Most of today's benefits were created at the point of passing the Social Security Act 1938 or after. During the post-war years benefit levels were reasonably stable despite population growth. For instance between 1940 and 1975 the population grew by 92 percent but receipt of Unemployment, Sickness and Invalid benefits grew by only 9 percent. As a percentage of working age people, reliance on these benefits actually dropped.
Compare this to the next almost 35 year period - 1975 to 2009 - and the picture is vastly different. Reliance on the same three benefits grew by 903 percent or 9 times. The population grew by a mere 37 percent over the same period.
What if benefit dependence had stayed at 1975 levels?
Using some rough estimates based purely on total population growth it would look something like this;
Unemployment benefit 3,964
Sickness benefit 10,727
Invalid's benefit 12,897
Add in the DPB created in 1973;
That's a total of 51,194.
But the actual total today is 309,717. The difference in terms of expenditure is $5.17 billion.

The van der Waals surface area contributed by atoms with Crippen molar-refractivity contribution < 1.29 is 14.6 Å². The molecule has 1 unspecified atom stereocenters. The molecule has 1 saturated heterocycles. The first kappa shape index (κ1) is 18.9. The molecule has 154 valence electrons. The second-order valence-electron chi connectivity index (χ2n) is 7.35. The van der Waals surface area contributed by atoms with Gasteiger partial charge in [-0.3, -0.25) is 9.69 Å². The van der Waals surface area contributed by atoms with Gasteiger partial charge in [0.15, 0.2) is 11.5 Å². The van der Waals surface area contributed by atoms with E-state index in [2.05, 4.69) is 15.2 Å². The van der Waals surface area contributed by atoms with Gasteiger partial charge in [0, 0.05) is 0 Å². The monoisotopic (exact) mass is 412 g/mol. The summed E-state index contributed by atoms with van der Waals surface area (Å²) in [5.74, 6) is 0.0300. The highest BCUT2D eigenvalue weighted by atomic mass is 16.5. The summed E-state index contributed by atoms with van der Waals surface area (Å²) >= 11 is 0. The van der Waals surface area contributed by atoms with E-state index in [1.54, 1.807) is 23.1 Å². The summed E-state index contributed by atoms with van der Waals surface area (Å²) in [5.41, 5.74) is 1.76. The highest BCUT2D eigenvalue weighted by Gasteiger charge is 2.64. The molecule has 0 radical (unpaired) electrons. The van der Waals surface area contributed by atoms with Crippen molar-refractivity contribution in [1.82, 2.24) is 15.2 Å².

How much tax per earner (2.154 million)?
Unlike purist libertarians I do not advocate wholesale destruction of the welfare state although I understand why they do. It is a too unrealistic proposition to advance the cause of welfare reform.
But a return to respect for benefits and taxpayers, an avoidance of moral hazard through education, and levels of reliance that reflect genuine incapacity or emergency, would see us all much, much better off.
(And yes, I do realise this is a very simplistic calculation and there are umpteen factors and objections that could be made, both statistical and philosophical.)
Thursday nightCap [MUST SEE]
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